A study of Irish patients with birdshot

This paper was given at the Prague Ocular Inflammation Society Congress in June 2009 by Dara Kilmartin Consultatant Ophthalmologists at Royal Victoria Hospital Dublin. It would seem to suggest that getting an early diagnosis is important.

Disease severity and outcomes with immunomodulation in Irish Patients with Birdshot Chorioretinoapthy. D.J. Kilmartin, A.C. Hogan, S. Jungkim, P. Kenna, Dept of Ophthalmology and Research Foundation, Royal Victoria Eye & Ear Hospital, Dublin, Ireland

Objective: To assess disease severity and outcomes in Irish BirdshotChorioretinopathy (BCR) patients when first receiving immunomodulatory therapy.

Methods: Retrospective case series of 11 BCR patients attendinga national tertiary uveitis clinic. Data collected included demographic details, functional assessment with fluorescein angiography, optical coherence tomography, Goldmann perimetry, electrophysiology, immunotherapy and clinical outcomes.

Results: Twenty two eyes of 11 patients, 7 female and 4 male, mean age 42 years with a mean follow up of 16 months (range 7-80) were assessed. At initial referral, Snellen visual acuity was 6/12 or better in 91% and 6/6 in 45% eyes; twenty eyes had active intraocular inflammation with choroiditis/vitritis (20), disc swelling (10), cystoid macular oedema (8). At baseline severe optic nerve dysfunction was evident in all eyes with reduced colour vision on Ishihara plate testing (14), blind spot enlargement (20) and paracentral scotomas (14) on Goldmann visual field, reduced amplitudes of pattern visual evoked responses (9) and advanced optic atrophy (2). Mean duration to tertiary referral was nine months (range 1-24) and 55% had a previous oral prednisolone pulse. During follow up patients were treated with oral prednisolone (11), mycophenolate mofetil (9, 2 intolerant) and tacrolimus (4). Disease relapses (n=19) occurred in 6 patients after achieving clinical inactivity, 58 % attributable to cystoid macular oedema. At latest follow up 73% of eyes had Snellen visual acuity 6/12 or better and were clinically inactive but all eyes had persistent optic nerve dysfunction.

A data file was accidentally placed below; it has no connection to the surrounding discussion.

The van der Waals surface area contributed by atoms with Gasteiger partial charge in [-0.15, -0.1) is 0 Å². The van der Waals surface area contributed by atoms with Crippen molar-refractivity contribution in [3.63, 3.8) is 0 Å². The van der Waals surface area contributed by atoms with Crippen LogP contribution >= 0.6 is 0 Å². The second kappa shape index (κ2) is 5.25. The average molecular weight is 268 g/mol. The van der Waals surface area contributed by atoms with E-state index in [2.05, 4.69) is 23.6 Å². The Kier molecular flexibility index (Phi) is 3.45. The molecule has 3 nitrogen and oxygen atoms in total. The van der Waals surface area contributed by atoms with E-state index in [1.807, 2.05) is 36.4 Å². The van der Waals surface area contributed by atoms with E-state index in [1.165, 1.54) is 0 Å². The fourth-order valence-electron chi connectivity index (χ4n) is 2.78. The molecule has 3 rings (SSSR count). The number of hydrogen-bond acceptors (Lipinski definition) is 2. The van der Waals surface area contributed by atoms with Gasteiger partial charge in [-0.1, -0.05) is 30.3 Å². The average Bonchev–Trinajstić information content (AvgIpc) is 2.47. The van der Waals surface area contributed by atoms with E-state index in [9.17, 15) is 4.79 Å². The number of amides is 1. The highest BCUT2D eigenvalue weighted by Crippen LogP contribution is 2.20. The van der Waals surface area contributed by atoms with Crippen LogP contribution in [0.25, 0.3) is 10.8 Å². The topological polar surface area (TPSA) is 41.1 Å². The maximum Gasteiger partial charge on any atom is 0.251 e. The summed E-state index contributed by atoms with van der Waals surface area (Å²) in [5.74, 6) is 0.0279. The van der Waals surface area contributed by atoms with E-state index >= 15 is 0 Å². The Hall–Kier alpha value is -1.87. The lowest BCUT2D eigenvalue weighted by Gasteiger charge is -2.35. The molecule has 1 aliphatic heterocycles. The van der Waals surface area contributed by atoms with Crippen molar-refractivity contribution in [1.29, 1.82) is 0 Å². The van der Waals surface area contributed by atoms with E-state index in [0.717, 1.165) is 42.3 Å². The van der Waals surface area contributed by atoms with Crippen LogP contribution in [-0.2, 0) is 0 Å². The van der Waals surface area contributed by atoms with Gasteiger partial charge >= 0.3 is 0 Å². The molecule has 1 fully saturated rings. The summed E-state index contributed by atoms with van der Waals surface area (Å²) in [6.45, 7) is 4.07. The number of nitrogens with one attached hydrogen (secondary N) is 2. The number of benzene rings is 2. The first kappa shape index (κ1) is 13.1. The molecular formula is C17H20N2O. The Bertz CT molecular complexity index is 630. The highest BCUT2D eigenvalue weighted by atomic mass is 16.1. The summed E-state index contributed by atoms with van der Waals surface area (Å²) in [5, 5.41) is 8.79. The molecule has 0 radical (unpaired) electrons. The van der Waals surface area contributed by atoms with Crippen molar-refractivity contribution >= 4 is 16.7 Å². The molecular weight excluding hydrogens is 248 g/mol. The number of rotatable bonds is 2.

Conclusions: Despite good presenting visual acuity, all Irish BCR
patients had significant optic nerve disease. Although treated
appropriately with combination immunosuppression, there was no
demonstrable improvement in optic nerve function due to delayed presentation.

2 thoughts on “A study of Irish patients with birdshot

  1. I have a family member, who was diagnosed with birshot chorioretinopathy, I would appreciate if you can let me know if any successful treatments are developed.

    • Hi John, I guess, from your email address, that you are in the US. The difficulty with Birdshot is that everyone seems to respond differently to different medication regimes, so the medication needs to be individually tailored to your relative. There is growing evidence that a regime of two different immunosuppressants and steroids is usually successful, but the type of immunousppressant will depend on what your relative can tolerate. There are a number of very eminent professors who understand Birdshot in the US. Two of the best known are Professor Stephen Foster at MERSI in Boston and Dr Michael Sampson in New York. Do e mail us at Birdshot@live.co.uk if you want more details or want to ask any more questions, and do register on our site at birdshot.org.uk if this is helpful. There is also a US based self help group, run by Dagmar and this can be accessed on http://bsrc.lefora.com/forum/category/bsrc-forum-topics/

      All the best

      Rea (and Annie)

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